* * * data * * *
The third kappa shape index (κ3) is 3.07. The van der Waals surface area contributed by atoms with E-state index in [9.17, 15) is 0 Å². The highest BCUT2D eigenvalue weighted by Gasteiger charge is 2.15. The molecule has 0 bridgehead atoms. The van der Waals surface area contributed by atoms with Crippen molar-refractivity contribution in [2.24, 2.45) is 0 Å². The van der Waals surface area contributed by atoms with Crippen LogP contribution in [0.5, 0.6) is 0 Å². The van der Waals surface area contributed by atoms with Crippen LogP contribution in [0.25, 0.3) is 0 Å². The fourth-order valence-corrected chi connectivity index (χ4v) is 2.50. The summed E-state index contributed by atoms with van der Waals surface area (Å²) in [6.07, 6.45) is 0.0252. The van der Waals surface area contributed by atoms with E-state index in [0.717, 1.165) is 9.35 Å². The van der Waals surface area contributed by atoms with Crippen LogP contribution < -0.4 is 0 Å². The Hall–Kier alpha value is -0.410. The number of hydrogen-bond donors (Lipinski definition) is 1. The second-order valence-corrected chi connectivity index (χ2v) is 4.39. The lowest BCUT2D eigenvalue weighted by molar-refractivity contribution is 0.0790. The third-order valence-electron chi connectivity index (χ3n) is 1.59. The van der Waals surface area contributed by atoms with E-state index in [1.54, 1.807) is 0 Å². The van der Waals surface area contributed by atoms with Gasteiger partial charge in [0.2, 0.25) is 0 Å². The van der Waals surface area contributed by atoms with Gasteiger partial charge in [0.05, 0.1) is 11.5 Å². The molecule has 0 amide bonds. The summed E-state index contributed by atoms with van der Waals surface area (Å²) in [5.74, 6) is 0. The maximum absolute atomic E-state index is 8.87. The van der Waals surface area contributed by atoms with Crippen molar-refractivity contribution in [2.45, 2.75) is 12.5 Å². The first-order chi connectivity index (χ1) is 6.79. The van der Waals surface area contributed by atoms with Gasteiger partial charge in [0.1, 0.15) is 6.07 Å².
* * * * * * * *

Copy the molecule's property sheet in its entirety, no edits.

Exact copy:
The third kappa shape index (κ3) is 3.07. The van der Waals surface area contributed by atoms with E-state index in [9.17, 15) is 0 Å². The highest BCUT2D eigenvalue weighted by Gasteiger charge is 2.15. The molecule has 0 bridgehead atoms. The van der Waals surface area contributed by atoms with Crippen molar-refractivity contribution in [2.24, 2.45) is 0 Å². The van der Waals surface area contributed by atoms with Crippen LogP contribution in [0.5, 0.6) is 0 Å². The van der Waals surface area contributed by atoms with Crippen LogP contribution in [0.25, 0.3) is 0 Å². The fourth-order valence-corrected chi connectivity index (χ4v) is 2.50. The summed E-state index contributed by atoms with van der Waals surface area (Å²) in [6.07, 6.45) is 0.0252. The van der Waals surface area contributed by atoms with E-state index in [0.717, 1.165) is 9.35 Å². The van der Waals surface area contributed by atoms with Crippen LogP contribution < -0.4 is 0 Å². The Hall–Kier alpha value is -0.410. The number of hydrogen-bond donors (Lipinski definition) is 1. The second-order valence-corrected chi connectivity index (χ2v) is 4.39. The lowest BCUT2D eigenvalue weighted by molar-refractivity contribution is 0.0790. The third-order valence-electron chi connectivity index (χ3n) is 1.59. The van der Waals surface area contributed by atoms with E-state index in [1.54, 1.807) is 0 Å². The van der Waals surface area contributed by atoms with Gasteiger partial charge in [0.2, 0.25) is 0 Å². The van der Waals surface area contributed by atoms with Gasteiger partial charge in [0.05, 0.1) is 11.5 Å². The molecule has 0 amide bonds. The summed E-state index contributed by atoms with van der Waals surface area (Å²) in [5.74, 6) is 0. The maximum absolute atomic E-state index is 8.87. The van der Waals surface area contributed by atoms with Crippen molar-refractivity contribution in [2.45, 2.75) is 12.5 Å². The first-order chi connectivity index (χ1) is 6.79. The van der Waals surface area contributed by atoms with Gasteiger partial charge in [0.1, 0.15) is 6.07 Å².